He knew that the Vizjerei only sought to assuage his friend's bitter emotions, but still the idea managed to take root in the veteran's mind. All he needed were a few gold coins! He was still young enough to take a bride, begin a new life, maybe even raise a family...

Norrec picked up his sword, hefting the weapon that had served him so well over the years. He had kept it cleaned and honed, taking pride in one of the few items truly his own. A look of determination spread across his visage. "Let's go."

"You've a way with words for one using so few," Sadun jested to the sorcerer as they started off.

"And you use so many words for one with so few things worth saying."

The friendly argument between his companions helped settle Norrec's troubled mind. It reminded him of other times, when, between the three of them, they had persevered through worse difficulties.

Yet, the talk died as they approached what surely had to be the last and most significant chamber. Fauztin called a halt, staring briefly at the jewel atop the staff.

"Before we proceed inside, the two of you had better light torches."

pard

They had saved the torches for emergencies, the sorcerer's staff serving well until now. Fauztin said no more, but as Norrec used tinder to light his, he wondered if the Vizjerei had finally noted sorcery of some significance. If so, then perhaps there still remained some sort of treasure...

With his own torch lit, Norrec used it to set Sadun's ablaze. Now surrounded with more secure illumination, the trio set off again.

"I swear," grumbled the wiry Sadun, a few moments later. "I swear that the hair on the back of my head's standing on end!"

Norrec felt the same. Neither fighter argued when the Vizjerei took the lead. The clans of the Far East had long studied the magical arts and Fauztin's people had studied them longer than most. If a situation arose where sorcery had to take a hand, certainly it made sense to leave it to the thin spellcaster. Norrec and Sadun would be there to guard him from other assaults.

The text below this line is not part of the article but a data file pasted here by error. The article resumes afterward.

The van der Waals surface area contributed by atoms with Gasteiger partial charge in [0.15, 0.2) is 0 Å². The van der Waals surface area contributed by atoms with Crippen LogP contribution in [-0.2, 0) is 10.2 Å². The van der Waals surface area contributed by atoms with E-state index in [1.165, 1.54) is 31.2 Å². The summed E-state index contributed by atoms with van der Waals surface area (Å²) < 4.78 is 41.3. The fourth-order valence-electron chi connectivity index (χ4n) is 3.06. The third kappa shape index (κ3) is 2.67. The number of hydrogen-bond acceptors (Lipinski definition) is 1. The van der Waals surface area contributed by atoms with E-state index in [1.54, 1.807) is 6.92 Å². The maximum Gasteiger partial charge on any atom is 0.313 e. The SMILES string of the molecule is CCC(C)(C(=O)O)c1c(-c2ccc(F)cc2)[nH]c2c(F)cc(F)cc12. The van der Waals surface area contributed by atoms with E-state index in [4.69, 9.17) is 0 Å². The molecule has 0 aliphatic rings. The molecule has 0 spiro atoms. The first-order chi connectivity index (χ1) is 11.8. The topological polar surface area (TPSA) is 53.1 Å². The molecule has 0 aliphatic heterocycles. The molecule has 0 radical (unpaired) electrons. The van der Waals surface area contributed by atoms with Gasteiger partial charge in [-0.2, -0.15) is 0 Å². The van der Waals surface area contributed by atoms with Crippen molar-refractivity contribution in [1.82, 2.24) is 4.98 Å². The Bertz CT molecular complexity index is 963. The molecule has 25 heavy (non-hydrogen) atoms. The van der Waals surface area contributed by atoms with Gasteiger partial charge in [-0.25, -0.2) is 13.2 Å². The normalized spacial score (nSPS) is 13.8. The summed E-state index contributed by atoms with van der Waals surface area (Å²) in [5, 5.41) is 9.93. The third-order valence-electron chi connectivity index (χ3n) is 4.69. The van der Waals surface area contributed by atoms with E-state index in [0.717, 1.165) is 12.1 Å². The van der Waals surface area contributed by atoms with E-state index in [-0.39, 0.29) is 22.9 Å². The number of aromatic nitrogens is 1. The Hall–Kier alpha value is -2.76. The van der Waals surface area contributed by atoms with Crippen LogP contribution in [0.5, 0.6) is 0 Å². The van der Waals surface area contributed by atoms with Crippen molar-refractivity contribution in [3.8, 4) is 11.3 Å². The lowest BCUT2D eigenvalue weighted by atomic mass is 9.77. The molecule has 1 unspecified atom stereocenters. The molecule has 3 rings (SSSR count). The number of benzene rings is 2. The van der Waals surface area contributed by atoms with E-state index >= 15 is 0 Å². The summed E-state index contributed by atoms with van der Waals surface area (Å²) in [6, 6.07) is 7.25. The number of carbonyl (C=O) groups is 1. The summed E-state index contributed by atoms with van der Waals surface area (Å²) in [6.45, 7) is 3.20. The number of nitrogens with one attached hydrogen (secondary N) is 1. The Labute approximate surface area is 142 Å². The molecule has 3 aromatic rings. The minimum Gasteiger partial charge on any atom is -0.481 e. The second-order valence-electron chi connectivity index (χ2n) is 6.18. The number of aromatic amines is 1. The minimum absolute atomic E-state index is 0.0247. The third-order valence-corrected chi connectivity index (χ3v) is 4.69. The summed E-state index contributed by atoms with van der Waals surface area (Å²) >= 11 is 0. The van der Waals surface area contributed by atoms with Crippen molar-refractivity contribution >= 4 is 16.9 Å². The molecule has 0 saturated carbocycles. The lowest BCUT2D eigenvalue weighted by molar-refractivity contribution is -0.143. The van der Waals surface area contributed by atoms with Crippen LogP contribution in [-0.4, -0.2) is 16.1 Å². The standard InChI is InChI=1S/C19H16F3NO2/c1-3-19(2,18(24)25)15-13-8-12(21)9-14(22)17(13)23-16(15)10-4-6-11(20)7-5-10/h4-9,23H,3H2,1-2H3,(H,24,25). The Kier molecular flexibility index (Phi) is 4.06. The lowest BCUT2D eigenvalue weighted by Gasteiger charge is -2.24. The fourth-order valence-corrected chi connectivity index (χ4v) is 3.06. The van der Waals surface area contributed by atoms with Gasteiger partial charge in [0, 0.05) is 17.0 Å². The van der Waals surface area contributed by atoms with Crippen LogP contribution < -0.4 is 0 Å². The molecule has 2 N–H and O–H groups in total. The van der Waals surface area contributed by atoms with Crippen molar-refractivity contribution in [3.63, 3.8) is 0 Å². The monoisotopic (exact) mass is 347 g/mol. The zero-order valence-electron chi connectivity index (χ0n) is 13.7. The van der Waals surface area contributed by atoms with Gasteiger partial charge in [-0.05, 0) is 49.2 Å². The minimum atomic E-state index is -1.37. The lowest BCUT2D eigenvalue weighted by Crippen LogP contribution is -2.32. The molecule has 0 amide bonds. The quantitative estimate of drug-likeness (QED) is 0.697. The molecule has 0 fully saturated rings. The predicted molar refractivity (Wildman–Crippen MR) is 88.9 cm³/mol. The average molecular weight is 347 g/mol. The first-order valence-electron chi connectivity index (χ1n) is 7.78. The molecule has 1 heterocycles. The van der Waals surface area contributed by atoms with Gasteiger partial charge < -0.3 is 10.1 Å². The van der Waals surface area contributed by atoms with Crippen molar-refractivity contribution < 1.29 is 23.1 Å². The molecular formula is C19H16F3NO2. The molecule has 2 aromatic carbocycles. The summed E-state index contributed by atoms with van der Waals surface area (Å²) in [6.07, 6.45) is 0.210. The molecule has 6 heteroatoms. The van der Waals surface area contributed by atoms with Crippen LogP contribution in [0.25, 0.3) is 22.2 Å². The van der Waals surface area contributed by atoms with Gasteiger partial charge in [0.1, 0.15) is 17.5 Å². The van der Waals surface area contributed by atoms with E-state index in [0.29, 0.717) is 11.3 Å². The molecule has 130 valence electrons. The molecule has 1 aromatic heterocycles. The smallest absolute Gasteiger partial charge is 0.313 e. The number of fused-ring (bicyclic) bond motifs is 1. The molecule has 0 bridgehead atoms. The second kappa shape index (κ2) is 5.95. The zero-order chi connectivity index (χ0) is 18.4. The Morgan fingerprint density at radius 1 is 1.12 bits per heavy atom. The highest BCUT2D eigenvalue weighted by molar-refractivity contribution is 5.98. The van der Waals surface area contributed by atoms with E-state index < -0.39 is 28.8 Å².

The arrangement had worked so far.

Unlike the heavy boots of the warriors, the sandaled feet of Fauztin made no sound as he walked. The mage stretched forth his staff and Norrec noticed that, despite its power, the jewel failed to illuminate much. Only the torches seemed to act as they should.

"This is old and powerful. Our predecessors may not have been so fortunate as we first believed. We may find some treasure yet."

And possibly more. Norrec's grip on the sword tightened to the point that his knuckles whitened. He wanted gold, but he also wanted to live to spend it.

With the staff proving unreliable, the two fighters took to the front. That did not mean that Fauztin would no longer be of any aid to the band. Even now, the veteran knew, his magical companion thought out the quickest, surest spells for whatever they might encounter.

"It looks as dark as the grave in there," Sadun mumbled.

Norrec said nothing. Now a few steps ahead of both his comrades, he became the first to actually reach the chamber itself. Despite the dangers that might lurk within, he almost felt drawn to it, as if something inside called to him...

A blinding brilliance overwhelmed the trio.

"Gods!" snapped Sadun. "I can't see!"

"Give it a moment," cautioned the sorcerer. "It will pass."

And so it did, but as his eyes adjusted, Norrec Vizharan at last beheld a sight so remarkable that he had to blink twice to make certain it was not a figment of his desires.

The walls were covered in intricate, jeweled patterns in which even he could sense the magic. Precious stones of every type and hue abounded in each pattern, blanketing the chamber in an astonishing display of refracted and reflected colors. In addition, below those magical symbols and no less eye-catching were the very treasures for which the trio had come. Mounds of gold, mounds of silver, mounds of jewels. They added to the overall glitter, making the chamber brighter than day. Each time either fighter shifted his torch, the lighting further altered the appearance of the room, adding new dimensions equally as startling as the last.

Yet, as breathtaking as all this looked, one shocking sight dampened Norrec's enthusiasm greatly.

Strewn across the floor as far as he could see were the many mangled and decaying forms of those who had preceded him and his friends to this foreboding place.

Sadun held his torch toward the nearest one, an almost fleshless corpse still clad in rotting leather armor. "Must've been some battle here."

"These men did not all die at the same time."

Norrec and the smaller soldier looked to Fauztin, who had a troubled expression on his generally emotionless countenance.

"What's that you mean?"

"I mean, Sadun, that some of them have clearly been dead for far longer, even centuries. This one near your feet is one of the newest. Some of those over there are but bones."

The slight warrior shrugged. "Either way, from the looks of it, they all died pretty nasty."

"There is that."

"So...what killed them?"

Here Norrec answered. "Look there. I think they slew each other."

The two corpses he pointed at each had blades thrust into one another's midsections. One, with his mouth still open in what seemed a last, horrified cry, wore garments akin to the other mummified body by Sadun's feet. The other wore only scraps of clothing and only a few strands of hair covered an otherwise clean skeleton.